The identity of Dr. Famous of the stem cell field

I recently did a post and a poll on whether a blogger scientist should blog about a very weak, but sexy paper from a famous, powerful scientist whom I called “Dr. Famous”.

The poll is still getting a lot of hits so I’m not going to discuss the results yet as it is still ongoing.

However, something quite interesting has happened in the mean time that I want to blog about.

Six people have privately contacted me assuming (A) that I meant a specific person by Dr. Famous and (B) either guessing or already sure they know the identity of Dr. Famous.

Remarkably, all six told me/implied to me that Dr. Famous was a different person!

This has mad me laugh out loud multiple times, but then also it kinda worried me because I’m wondering if all these candidate Dr. Famous people might get mad at me.

So some clarity is needed.

Folks, there is no one, specific Dr. Famous, at least not to me. But apparently to you guys there are many specific Dr. Famouses in the stem cell field.

Sorry to disappoint. Dr. Famous is a symbol, not a real person, to me at least.

3 thoughts on “The identity of Dr. Famous of the stem cell field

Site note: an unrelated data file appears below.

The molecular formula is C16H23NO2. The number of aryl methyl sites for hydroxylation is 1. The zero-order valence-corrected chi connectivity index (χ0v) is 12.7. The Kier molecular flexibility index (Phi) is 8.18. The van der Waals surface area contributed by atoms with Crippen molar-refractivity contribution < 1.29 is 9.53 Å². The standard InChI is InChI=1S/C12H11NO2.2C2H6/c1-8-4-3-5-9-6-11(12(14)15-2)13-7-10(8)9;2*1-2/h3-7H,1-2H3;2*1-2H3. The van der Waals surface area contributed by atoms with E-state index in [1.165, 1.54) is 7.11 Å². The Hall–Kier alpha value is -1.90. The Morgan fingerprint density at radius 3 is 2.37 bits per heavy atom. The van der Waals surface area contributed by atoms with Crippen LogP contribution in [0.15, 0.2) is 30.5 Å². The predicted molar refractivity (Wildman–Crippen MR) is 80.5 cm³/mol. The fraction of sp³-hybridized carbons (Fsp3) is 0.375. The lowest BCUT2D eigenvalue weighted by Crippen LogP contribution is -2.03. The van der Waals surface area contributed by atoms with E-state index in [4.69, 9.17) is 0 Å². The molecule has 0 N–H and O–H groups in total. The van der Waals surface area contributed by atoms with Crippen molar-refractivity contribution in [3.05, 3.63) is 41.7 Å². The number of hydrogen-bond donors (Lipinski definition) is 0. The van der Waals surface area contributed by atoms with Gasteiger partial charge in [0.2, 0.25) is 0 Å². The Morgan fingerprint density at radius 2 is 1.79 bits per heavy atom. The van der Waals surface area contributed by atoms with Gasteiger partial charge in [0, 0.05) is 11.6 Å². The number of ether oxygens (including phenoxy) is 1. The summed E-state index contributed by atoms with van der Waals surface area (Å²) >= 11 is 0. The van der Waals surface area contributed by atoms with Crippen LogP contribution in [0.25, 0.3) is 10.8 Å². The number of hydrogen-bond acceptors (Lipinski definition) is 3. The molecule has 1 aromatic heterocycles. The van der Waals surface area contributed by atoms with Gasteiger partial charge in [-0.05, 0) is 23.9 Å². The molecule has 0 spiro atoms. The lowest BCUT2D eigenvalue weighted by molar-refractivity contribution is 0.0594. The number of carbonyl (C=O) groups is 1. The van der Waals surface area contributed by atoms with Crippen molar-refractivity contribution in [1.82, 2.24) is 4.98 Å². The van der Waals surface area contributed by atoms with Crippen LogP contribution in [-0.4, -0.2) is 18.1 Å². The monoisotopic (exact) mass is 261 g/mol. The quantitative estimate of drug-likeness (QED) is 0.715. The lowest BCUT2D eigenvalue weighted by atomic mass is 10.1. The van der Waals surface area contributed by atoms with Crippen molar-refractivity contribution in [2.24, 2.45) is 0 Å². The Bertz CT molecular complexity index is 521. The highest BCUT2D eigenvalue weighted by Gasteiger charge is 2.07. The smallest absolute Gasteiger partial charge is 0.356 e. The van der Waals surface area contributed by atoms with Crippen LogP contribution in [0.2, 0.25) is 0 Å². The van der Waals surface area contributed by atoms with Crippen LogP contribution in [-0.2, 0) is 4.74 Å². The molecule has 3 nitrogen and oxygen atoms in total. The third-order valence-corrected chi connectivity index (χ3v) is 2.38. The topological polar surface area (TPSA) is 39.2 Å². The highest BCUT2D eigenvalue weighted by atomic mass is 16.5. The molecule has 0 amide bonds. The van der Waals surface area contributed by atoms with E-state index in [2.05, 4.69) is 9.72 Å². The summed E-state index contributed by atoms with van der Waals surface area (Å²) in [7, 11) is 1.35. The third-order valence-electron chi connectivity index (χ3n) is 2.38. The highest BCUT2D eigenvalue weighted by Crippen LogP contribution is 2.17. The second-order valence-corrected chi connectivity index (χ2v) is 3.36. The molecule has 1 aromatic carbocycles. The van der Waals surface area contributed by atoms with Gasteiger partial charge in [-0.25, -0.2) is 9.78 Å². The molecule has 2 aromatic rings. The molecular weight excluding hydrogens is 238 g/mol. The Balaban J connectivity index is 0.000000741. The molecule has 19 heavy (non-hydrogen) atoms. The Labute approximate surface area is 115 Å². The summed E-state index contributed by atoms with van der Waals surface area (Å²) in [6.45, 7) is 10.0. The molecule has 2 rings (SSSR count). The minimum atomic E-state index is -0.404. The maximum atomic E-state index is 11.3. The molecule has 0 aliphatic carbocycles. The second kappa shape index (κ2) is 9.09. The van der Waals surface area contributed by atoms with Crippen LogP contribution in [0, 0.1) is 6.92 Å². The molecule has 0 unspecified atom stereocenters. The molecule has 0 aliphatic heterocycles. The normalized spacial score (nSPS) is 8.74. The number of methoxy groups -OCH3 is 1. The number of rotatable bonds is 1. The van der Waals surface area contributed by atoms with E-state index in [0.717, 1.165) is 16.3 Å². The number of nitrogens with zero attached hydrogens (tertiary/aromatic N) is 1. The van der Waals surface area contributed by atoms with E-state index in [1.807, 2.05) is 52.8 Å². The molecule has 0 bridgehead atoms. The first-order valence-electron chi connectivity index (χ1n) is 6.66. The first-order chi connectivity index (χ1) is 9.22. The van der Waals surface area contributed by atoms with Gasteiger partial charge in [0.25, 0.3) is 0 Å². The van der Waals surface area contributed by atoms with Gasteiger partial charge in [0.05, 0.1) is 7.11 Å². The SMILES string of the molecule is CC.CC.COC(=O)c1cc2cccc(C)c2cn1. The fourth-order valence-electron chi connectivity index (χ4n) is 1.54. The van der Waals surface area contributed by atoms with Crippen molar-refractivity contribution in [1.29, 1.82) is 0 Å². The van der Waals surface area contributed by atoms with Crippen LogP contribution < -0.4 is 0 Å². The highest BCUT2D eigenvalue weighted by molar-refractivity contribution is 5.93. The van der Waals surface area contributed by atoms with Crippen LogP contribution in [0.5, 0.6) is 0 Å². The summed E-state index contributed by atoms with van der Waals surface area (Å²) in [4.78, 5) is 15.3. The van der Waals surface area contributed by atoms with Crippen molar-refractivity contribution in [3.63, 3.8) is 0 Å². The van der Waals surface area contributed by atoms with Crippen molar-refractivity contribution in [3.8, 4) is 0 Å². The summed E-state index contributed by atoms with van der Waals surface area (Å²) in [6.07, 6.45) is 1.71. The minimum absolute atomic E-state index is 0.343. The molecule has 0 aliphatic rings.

1. I think this shows that the infamous Dr. Famous is pretty common ground.
    I really like a quote by the wonderful Sir Muir Gray “In the nineteenth century health was transformed by clear, clean water. In the twenty-first century, health will be transformed by clean clear knowledge”

    It is interesting that in the beautiful Hans Gosling TedTalk that information visualization shows healthcare improves not just by GNP but more through the educated populace http://www.ted.com/talks/hans_rosling_shows_the_best_stats_you_ve_ever_seen.html?utm_expid=166907-19&utm_referrer=http%3A%2F%2Fwww.ted.com%2Fsearch%3Fcat%3Dss_all%26q%3DHans%2BRosling%26page%3D2
    I belong to an organization where the mission is HIFA2015 Health information for all by the year 2015. Global knowledge exchange can level the playing field. I am thankful for open data sharing and blogs that explain science http://www.ithinkwell.org/thinkwell-supports-hifa2015-healthcare-information-for-all-by-2015/.


  2. Typo above should be Hans Rosling. He shows that social change precedes economic prosperity. It seems we think only with an ideal economic climate can we promote change, here it seems that when we change the economy follows…

  3. Pingback: Go ahead & blog about Dr. Famous’ sexy, but crappy paper, most people say | Knoepfler Lab Stem Cell Blog

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